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Proc Natl Acad Sci U S A. 2016 Sep 27;113(39):10956-61. doi: 10.1073/pnas.1603325113. Epub 2016 Sep 12.

CD8 T cell-mediated killing of orexinergic neurons induces a narcolepsy-like phenotype in mice.

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Center for Pathophysiology Toulouse Purpan, Université Toulouse III, INSERM U1043, CNRS UMR 5282, 31024 Toulouse, France;
Center for Research in Neuroscience, INSERM U1028, CNRS UMR 5292, 69675 Bron, France;
Center for Brain Research, Medical University of Vienna, 1090 Vienna, Austria;
National Reference Center for Orphan Diseases, Narcolepsy, Idiopathic Hypersomnia, and Kleine-Levin Syndrome, Department of Neurology, Gui-de-Chauliac Hospital, Centre Hospitalo-Universitaire de Montpellier, INSERM U1061, 34295 Montpellier, France;
Center for Pathophysiology Toulouse Purpan, Université Toulouse III, INSERM U1043, CNRS UMR 5282, 31024 Toulouse, France; Department of Immunology, Toulouse University Hospitals, 31059 Toulouse, France


Narcolepsy with cataplexy is a rare and severe sleep disorder caused by the destruction of orexinergic neurons in the lateral hypothalamus. The genetic and environmental factors associated with narcolepsy, together with serologic data, collectively point to an autoimmune origin. The current animal models of narcolepsy, based on either disruption of the orexinergic neurotransmission or neurons, do not allow study of the potential autoimmune etiology. Here, we sought to generate a mouse model that allows deciphering of the immune mechanisms leading to orexin(+) neuron loss and narcolepsy development. We generated mice expressing the hemagglutinin (HA) as a "neo-self-antigen" specifically in hypothalamic orexin(+) neurons (called Orex-HA), which were transferred with effector neo-self-antigen-specific T cells to assess whether an autoimmune process could be at play in narcolepsy. Given the tight association of narcolepsy with the human leukocyte antigen (HLA) HLA-DQB1*06:02 allele, we first tested the pathogenic contribution of CD4 Th1 cells. Although these T cells readily infiltrated the hypothalamus and triggered local inflammation, they did not elicit the loss of orexin(+) neurons or clinical manifestations of narcolepsy. In contrast, the transfer of cytotoxic CD8 T cells (CTLs) led to both T-cell infiltration and specific destruction of orexin(+) neurons. This phenotype was further aggravated upon repeated injections of CTLs. In situ, CTLs interacted directly with MHC class I-expressing orexin(+) neurons, resulting in cytolytic granule polarization toward neurons. Finally, drastic neuronal loss caused manifestations mimicking human narcolepsy, such as cataplexy and sleep attacks. This work demonstrates the potential role of CTLs as final effectors of the immunopathological process in narcolepsy.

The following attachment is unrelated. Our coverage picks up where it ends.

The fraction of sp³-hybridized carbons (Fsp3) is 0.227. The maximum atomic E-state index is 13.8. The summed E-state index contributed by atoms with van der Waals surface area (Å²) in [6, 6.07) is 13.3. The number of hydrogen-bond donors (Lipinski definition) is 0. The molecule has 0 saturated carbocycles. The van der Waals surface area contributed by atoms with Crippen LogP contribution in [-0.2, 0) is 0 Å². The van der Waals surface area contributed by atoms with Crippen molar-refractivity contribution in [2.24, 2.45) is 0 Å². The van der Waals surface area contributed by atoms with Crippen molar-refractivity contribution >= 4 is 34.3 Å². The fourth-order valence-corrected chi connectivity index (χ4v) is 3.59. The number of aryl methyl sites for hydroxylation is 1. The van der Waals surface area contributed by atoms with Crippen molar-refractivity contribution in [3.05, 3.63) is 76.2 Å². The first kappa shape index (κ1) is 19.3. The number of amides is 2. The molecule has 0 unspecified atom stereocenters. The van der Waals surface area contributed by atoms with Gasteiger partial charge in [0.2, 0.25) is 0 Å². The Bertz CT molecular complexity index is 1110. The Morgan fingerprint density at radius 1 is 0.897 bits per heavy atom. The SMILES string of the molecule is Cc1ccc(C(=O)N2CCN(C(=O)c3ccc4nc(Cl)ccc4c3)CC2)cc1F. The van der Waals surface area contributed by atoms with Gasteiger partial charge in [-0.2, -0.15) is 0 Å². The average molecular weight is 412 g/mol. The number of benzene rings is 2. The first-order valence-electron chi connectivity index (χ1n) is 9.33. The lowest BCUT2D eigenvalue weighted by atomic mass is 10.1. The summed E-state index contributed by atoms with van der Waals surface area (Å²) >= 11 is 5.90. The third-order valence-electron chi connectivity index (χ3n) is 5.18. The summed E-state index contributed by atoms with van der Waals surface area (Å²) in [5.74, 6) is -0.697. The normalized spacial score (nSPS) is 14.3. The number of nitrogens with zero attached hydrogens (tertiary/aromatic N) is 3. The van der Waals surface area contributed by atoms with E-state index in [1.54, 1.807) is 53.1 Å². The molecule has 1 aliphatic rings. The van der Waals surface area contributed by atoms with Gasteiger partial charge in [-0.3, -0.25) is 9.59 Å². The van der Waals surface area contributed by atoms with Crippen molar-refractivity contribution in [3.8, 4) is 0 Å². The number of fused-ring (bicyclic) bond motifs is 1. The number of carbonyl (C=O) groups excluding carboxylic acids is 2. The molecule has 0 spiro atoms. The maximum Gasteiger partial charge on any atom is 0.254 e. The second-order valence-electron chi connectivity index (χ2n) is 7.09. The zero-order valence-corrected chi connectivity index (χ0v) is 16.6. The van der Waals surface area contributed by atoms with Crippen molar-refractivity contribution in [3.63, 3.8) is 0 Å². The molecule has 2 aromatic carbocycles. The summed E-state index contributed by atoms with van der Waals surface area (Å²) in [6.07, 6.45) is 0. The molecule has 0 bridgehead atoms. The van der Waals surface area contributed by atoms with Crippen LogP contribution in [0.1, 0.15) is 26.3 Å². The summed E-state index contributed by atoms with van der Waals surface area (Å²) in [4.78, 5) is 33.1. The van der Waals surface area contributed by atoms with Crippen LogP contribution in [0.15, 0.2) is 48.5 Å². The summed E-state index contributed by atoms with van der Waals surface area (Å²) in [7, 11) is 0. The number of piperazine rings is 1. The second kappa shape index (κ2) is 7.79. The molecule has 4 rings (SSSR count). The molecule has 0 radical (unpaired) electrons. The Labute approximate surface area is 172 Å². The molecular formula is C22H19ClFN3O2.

CD8 T cells; autoimmunity; narcolepsy; orexin; sleep disorders

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